5wt or 6wt?

#1
I am in the market for a new rod (stoked!). Currently have a 4 and a 6 and planned on replacing my 15 yr old 6 with another 6. But, have recently begun considering a 5wt instead. I fish exclusively for trout primarily on the Yakima & various eastside lakes.

Based on my needs would you recommend a 5wt or 6wt?

Thanks in advance for any input. :thumb:
 
#2
5wt or 6 wt?

Just go for a 6. It doesn't handle that much different than a 5. Plus it will give you a little more backbone in the wind, casting bigger flies or fighting bigger fish.

It can also be used for summer steel, pinks, bass, pike etc.
 

mike doughty

Honorary Member
#3
5wt or 6 wt?

Backyard said:
Just go for a 6. It doesn't handle that much different than a 5. Plus it will give you a little more backbone in the wind, casting bigger flies or fighting bigger fish.

It can also be used for summer steel, pinks, bass, pike etc.
Exactly!
 
#5
Backyard's on the money, especially if your 4 wgt is still in good shape. If I could only take one rod with me to any given water, it will be my 6 wgt. as my all rounder.

Half the time the wind is a factor that needs to be reckoned with. If I don't have my 6 wgt with me, at the least, my shoulder with be sore the next day from fighting the wind, and my casting will be frustrating instead of just challenging. I use it for summer steelie's, sea run cutts, resident coho's, pinks, and when the big trout are rising in strong current, its hard to turn a 20"+ trout's head when it decides to go down stream without a rod with some authority.
 

papafsh

Piscatorial predilection
#6
6wt..
I actually have 2 6wts one is slow the other fast. I prefer the slow one on the Yak with dry's.
I do think a 91/2 or 10 ft rod is better on the rivers I fish, especially when sub-surface fishing because they roll cast so well.
With a 4wt, 7wt, 2-8wt's & 9/10wt I still use the 6's most.
LB
 
#7
Whad're y'all crazy??! Buy both & don't tell your wife.

...One shouldn't burden himself with such difficult decesions

...when you come to a fork in the road, take it...

....who's for 5?...who's for 6?....alright, I'm with you fellers.
 
#8
A note of dissent. Get a light, fast 5 (I love my new Powell TiMax I picked up at the show). Overline it to a 6 for throwing from a boat on the Yak (especially big dries with a dropper). Get a long bellied 5 wt floater for lakes and you'll be able to toss it a mile.
 

Steelheader

Only 3 more years until I can think like a fish.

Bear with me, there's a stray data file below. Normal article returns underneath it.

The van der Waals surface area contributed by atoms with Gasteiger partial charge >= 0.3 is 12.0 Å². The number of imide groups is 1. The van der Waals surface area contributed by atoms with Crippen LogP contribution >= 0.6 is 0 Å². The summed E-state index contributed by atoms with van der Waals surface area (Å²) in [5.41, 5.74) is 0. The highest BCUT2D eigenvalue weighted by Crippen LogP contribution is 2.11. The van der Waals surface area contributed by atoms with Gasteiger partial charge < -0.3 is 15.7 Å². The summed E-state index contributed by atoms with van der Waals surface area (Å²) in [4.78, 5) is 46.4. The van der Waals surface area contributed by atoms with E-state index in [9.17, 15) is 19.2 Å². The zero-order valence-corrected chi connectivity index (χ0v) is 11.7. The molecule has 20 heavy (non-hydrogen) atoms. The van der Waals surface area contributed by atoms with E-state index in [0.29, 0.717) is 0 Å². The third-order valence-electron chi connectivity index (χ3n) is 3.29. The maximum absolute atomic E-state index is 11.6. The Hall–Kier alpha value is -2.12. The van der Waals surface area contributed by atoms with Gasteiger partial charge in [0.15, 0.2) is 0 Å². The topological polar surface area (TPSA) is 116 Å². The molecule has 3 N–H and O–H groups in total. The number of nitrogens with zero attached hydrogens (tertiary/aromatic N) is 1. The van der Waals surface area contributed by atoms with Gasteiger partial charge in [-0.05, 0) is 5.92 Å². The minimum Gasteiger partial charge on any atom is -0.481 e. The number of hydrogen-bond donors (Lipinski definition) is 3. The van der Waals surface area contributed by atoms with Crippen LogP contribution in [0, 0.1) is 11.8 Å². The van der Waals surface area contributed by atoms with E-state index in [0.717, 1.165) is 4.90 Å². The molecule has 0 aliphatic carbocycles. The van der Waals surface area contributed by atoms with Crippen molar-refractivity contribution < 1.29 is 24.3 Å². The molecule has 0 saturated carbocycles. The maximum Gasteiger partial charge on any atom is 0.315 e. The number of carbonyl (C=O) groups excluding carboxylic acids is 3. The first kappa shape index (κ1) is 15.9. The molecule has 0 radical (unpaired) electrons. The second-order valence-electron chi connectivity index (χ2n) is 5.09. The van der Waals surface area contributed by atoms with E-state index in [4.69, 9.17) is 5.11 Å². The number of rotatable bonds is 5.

#9
If you are already using your 4wt I would go for the six, and you can set the 4 up for your dries, and the 6 for casting bigger flies, and nymphing.
 
#10
My go to rod for trout is a six weight when I am fishing from a boat. Steelhead, pinks, sockeye, large trout, small mouth you name it. Great rod! :beer1:
 

Old Man

Just an Old Man
#11
Well I prefer a 5wt in the good old summertime. A 6wt is nice for the wind but I still prefer the 5wt. Got some big fish on the 5wt with no problems.

Jim
 

Whitey

Active Member
#12
Both. For the yak, I fish a 5 weight for drys, medium fast action. For streamers and the dredded "double nymph rig" I use a fast 6 weight. Same with lakes over their, in fact, if I can I take both rods with me. YT :cool:
 
#13
My 5 wgt is a slow rod, closer to a 4 wgt., that I use when delicate presentation is a factor; my 9'6" 6 wgt is fast, closer to a 7 wgt., in fact loads better with a 7 wgt line when distance/wind casting. The 5 wgt is nice to use as it has a softer touch and very sensitive tip. Most of the fish caught in the Yakima are readily taken on the 5 wgt. However, to this day I still recall standing helpless on a mid-river bar watching a true trophy Yakima Bow leaping down stream from me about 250 ft away with my size 16 green butt caddis in his mouth before I had to bust him off as I just couldn't pull the fish out of the fast water with the 5 wgt. It just doesn't have the butt to play a big fish hard in hard current. Where the river banks allow running after a fish and playing it, I have landed summer run steelhead on the 5 wgt., but that Bow kicked my butt that day. If I ever get another shot at a trophy fish, I will be using the right rod to bring 'em to hand. If I had been using a stiffer 5 wgt., I might have pulled it off, I dunno. :confused: I have purchased a medium fast 5 wgt this winter to hopefully bridge the gap.
 

Richard E

Active Member
#14
If you like to fish with dries and nymphs, get a fast 5 wt.

If you fish damsels and chironimids in lakes, get a fast 5 wt.

If you like to fish heavy weighted flies and sink tips and streamers in rivers, or fish buggers and fish deep in lakes, get a 6 wt.

I differ with the popular theory here; I have GLX and SP 6 weights, and XP and TFO TiCr 5 weights, all fast rods. If I fished trout primarily, I'd stick with the 5 weights, because the 5 weights fish small dries (say, #12 and smaller) better than the 6's.

There's a reason why, when a rod company comes with new rods, that the first 2 rod weights offered are 5 weight and 8 weight. Think about it. :thumb:
 
#15
I'd agree with the guys pushing you toward the 6 wt. You don't need rods with so close a line weight, 4 and 6 wt would be a good combination. Then you can add an 8 and a 10 wt in the future. Over the years I have gone to 3, 5, 7, 9, & 12. Think down the road and you will eventually find you need a wider spread of rods to cover all fishing situations.